Section Five – Biggenden to Blackbutt


In this area the Trail is mostly through forests along the coastal ranges. Many of the roads and tracks are the original pioneer routes. The alluvial goldfield just south of Nanango will reward most amateur fossickers, so a gold panning dish is recommended luggage. Introduced red deer may be spotted along with many other species of wildlife and this part of the Trail is well suited to family trips any time of year.

Location map GB5

Location Map Guidebook 5




Sub-tropical – warm humid summer, mild winter. Southern Queensland enjoys a near-perfect climate that makes this section of the Trail ideal for travel throughout the year. In winter some of the higher parts can be cool with occasional frosts and near zero temperatures but generally pleasant daytime temperatures can be expected in winter. Temperatures can be hot in summer. Most of the rain is in the summer months


Not particularly rugged although there are a few climbs which will exercise the lungs.


Guidebook is usually sufficient


Water is generally available at each overnight camp and usually throughout the day from creeks, dams and windmills but some water should be carried, particularly in mid-summer.

Planning Considerations

Relatively populated. Ideal for shorter treks.


Mostly excellent for mountain bikes. Biggenden to Kilkivan the Trail mostly passes through farming land interspersed with Forestry portions so there are many access points at fairly frequent intervals.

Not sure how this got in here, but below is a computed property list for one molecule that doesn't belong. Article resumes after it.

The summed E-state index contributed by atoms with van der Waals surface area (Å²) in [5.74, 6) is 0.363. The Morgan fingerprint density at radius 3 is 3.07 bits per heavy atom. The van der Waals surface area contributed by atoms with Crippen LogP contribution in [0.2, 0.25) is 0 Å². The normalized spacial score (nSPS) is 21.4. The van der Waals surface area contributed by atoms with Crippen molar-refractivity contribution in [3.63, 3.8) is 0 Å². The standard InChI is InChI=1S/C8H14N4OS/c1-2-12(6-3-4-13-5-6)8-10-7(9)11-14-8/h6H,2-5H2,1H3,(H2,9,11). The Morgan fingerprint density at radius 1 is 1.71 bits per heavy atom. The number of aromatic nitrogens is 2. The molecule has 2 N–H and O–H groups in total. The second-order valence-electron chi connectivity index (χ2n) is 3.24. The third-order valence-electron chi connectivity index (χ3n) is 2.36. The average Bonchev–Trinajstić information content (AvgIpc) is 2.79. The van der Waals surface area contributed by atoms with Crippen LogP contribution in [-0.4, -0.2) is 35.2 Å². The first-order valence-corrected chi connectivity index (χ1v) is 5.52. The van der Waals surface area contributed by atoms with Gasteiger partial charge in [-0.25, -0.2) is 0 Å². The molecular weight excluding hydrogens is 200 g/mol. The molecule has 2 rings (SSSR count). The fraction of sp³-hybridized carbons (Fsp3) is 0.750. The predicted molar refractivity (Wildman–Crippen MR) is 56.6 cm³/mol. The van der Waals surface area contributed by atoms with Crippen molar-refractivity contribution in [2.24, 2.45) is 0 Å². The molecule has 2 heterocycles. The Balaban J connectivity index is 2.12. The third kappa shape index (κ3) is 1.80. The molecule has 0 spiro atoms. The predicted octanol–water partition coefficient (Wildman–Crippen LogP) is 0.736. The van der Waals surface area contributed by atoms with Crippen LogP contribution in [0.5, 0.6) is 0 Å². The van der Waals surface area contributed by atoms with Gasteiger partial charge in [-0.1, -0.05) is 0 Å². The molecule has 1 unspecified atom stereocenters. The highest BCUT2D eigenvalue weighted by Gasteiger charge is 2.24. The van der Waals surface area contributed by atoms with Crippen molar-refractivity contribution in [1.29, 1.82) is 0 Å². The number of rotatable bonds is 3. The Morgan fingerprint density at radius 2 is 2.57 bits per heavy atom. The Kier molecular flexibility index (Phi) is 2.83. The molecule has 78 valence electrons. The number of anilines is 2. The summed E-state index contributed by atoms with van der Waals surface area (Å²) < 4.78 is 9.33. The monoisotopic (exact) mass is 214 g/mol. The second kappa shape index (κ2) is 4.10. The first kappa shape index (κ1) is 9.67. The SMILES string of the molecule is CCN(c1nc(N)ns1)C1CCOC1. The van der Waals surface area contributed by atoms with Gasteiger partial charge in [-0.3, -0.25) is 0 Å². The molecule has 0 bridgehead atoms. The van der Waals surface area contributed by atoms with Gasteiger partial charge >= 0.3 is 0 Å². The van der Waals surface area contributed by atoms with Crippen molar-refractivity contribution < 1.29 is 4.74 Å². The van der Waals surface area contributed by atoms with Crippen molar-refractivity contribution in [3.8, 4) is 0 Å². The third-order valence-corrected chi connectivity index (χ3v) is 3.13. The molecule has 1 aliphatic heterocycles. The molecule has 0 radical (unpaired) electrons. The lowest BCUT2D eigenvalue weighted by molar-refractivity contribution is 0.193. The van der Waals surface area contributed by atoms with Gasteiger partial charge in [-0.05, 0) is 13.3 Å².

There are a couple of steep climbs which are manageable on bikes but heavily loaded bikes may find it difficult. If required, through trekkers can avoid these by detouring along local roads – details in the Guidebook and Trail Updates.


Second night’s camp was the BNT shelter on the western side of Musket Flat. This great asset for the Trail was provided by Fraser Coast Regional Council some years ago and it has been a welcome stopping point for many

Dave McLeod


Many people find the concept of the Trail an exciting one, even if they have no intention of ever walking or riding along it. There can be a great sense of satisfaction or national pride in knowing that such a

National Trail Committee


Follow us on Facebook